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Published by veronapress
Stoughton Courier Hub 5-29-14
Stoughton Courier Hub 5-29-14

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Published by: veronapress on May 28, 2014
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Thursday, May 29, 2014 Vol. 132, No. 43 Stoughton, WI ConnectStoughton.com $1
Courier Hub
Does your 4
, 5
, 6
, 7
 or 8
 grade daughter like competitive basketball?
Do you want to her to gain more
condence in a safe & fun environment?
Register for Stoughton Girls Basketball
May 20-June 6
Sign up online or for more information:
her to gain more
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Memorial Day
Photos by
Joe Koshollek
Honor the fallen
Stoughton celebrated Memorial Day Monday with a parade and memorial service honoring our nation’s war dead.Above, the 2014 Memorial Day Parade makes its way up Main Street on Monday morning.Right, both Boy and Girl scouts line Main Street during the Memorial Day Parade. Colin Butler, a Cub Scout from Pack 162, salutes as the flag goes by Monday.Below, American Legion’s Honor Guard fires its rifles during the Memorial Day ceremony outside the Mandt Community Center.
SASD graduation
Ceremony set for Sunday
Going forth into the world with their class motto, “Today decided tomorrow,” 263 stu-dents will graduate from Stoughton High School 1 p.m. Sunday at Collins Field at the high school. Three foreign exchange students will also receive honorary diplomas.The 2014 class speakers will be Maren Schultz, Paul J. Rosowski and William Clark. Class officers are: President Alexis Argall, vice president Margaret Lessor, Secretary Abby Joannes and Treasurer Isaac Landers.If the weather is bad, the ceremony will be held in the main gym, with overflow seating in the auditorium.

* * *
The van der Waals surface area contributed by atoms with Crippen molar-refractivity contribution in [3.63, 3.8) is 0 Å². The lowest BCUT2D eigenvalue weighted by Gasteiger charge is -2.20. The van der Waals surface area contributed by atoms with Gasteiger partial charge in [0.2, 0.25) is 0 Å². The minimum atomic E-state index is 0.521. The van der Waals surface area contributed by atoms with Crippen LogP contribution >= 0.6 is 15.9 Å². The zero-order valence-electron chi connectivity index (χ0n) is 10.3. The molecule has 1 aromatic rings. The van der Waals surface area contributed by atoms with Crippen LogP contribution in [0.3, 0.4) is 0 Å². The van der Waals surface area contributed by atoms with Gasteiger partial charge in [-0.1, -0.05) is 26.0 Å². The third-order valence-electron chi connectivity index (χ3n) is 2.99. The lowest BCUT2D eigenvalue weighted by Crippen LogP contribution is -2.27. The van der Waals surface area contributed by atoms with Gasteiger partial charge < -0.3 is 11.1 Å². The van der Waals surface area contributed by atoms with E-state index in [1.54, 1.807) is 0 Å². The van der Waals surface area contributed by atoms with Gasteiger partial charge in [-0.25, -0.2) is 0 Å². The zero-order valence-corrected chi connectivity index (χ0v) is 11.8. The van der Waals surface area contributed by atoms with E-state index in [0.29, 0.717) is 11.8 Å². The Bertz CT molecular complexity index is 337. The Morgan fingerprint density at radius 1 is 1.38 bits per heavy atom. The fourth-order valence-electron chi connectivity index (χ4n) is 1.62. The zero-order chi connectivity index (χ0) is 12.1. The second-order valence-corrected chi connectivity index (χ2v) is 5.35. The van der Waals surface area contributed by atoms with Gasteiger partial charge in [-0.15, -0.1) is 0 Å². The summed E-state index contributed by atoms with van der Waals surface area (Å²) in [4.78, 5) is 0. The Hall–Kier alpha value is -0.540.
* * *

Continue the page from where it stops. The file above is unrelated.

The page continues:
City of Stoughton
Another year, another clerk 
Hougan quits; city seeks fifth person for the job in four years
Unified Newspaper Group 
The city is posting a job opening for city clerk internally for five business days before seeking an outside candidate to replace Pili Hougan, who resigned suddenly Tuesday, May 20.Hougan’s successor will be the city’s fifth clerk in four years.The Personnel Committee held a special meeting last Wednesday and decided it did not need to appoint an acting clerk because deputy clerk Kim Richmond is authorized to handle the clerk’s responsibilities until a new clerk is hired, said Ald. Tricia Suess (Dist. 3), chairwoman of the committee.“Since it’s not a department head, the hir-ing will be done by staff and doesn’t need the full council’s approval,” Suess said.She lamented Hougan’s resignation, which alders learned of in an email that Hougan had sent to the council.“It’s regrettable that we lost somebody who was dedicated and worked really hard and had a lot of experience,” Suess said. “Through the previous losses of clerks, she stepped up and did their job and then got